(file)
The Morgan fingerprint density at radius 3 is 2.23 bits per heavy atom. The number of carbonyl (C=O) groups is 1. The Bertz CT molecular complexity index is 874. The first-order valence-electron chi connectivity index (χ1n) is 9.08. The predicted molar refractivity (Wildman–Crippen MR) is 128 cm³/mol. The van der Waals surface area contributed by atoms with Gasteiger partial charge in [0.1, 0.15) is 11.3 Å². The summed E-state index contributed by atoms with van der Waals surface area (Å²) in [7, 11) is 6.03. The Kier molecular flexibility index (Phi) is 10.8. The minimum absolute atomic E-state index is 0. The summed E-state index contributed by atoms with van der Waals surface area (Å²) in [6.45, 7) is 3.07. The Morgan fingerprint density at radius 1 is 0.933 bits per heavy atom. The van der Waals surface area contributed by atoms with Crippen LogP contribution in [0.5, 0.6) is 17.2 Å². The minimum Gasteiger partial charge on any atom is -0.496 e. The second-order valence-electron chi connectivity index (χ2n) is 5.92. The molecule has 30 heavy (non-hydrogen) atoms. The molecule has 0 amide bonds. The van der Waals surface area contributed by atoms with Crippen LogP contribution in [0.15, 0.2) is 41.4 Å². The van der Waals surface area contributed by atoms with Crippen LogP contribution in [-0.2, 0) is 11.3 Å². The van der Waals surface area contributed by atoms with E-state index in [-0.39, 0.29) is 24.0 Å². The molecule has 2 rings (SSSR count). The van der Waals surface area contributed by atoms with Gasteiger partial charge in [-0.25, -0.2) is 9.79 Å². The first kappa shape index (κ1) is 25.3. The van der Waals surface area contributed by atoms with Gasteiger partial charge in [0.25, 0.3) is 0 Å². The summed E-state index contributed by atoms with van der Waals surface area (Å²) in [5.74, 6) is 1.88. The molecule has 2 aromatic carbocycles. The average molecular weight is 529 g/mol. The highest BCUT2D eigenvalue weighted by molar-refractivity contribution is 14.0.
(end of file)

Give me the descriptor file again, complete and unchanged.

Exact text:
The Morgan fingerprint density at radius 3 is 2.23 bits per heavy atom. The number of carbonyl (C=O) groups is 1. The Bertz CT molecular complexity index is 874. The first-order valence-electron chi connectivity index (χ1n) is 9.08. The predicted molar refractivity (Wildman–Crippen MR) is 128 cm³/mol. The van der Waals surface area contributed by atoms with Gasteiger partial charge in [0.1, 0.15) is 11.3 Å². The summed E-state index contributed by atoms with van der Waals surface area (Å²) in [7, 11) is 6.03. The Kier molecular flexibility index (Phi) is 10.8. The minimum absolute atomic E-state index is 0. The summed E-state index contributed by atoms with van der Waals surface area (Å²) in [6.45, 7) is 3.07. The Morgan fingerprint density at radius 1 is 0.933 bits per heavy atom. The van der Waals surface area contributed by atoms with Crippen LogP contribution in [0.5, 0.6) is 17.2 Å². The minimum Gasteiger partial charge on any atom is -0.496 e. The second-order valence-electron chi connectivity index (χ2n) is 5.92. The molecule has 30 heavy (non-hydrogen) atoms. The molecule has 0 amide bonds. The van der Waals surface area contributed by atoms with Crippen LogP contribution in [0.15, 0.2) is 41.4 Å². The van der Waals surface area contributed by atoms with Crippen LogP contribution in [-0.2, 0) is 11.3 Å². The van der Waals surface area contributed by atoms with E-state index in [-0.39, 0.29) is 24.0 Å². The molecule has 2 rings (SSSR count). The van der Waals surface area contributed by atoms with Gasteiger partial charge in [-0.25, -0.2) is 9.79 Å². The first kappa shape index (κ1) is 25.3. The van der Waals surface area contributed by atoms with Gasteiger partial charge in [0.25, 0.3) is 0 Å². The summed E-state index contributed by atoms with van der Waals surface area (Å²) in [5.74, 6) is 1.88. The molecule has 2 aromatic carbocycles. The average molecular weight is 529 g/mol. The highest BCUT2D eigenvalue weighted by molar-refractivity contribution is 14.0.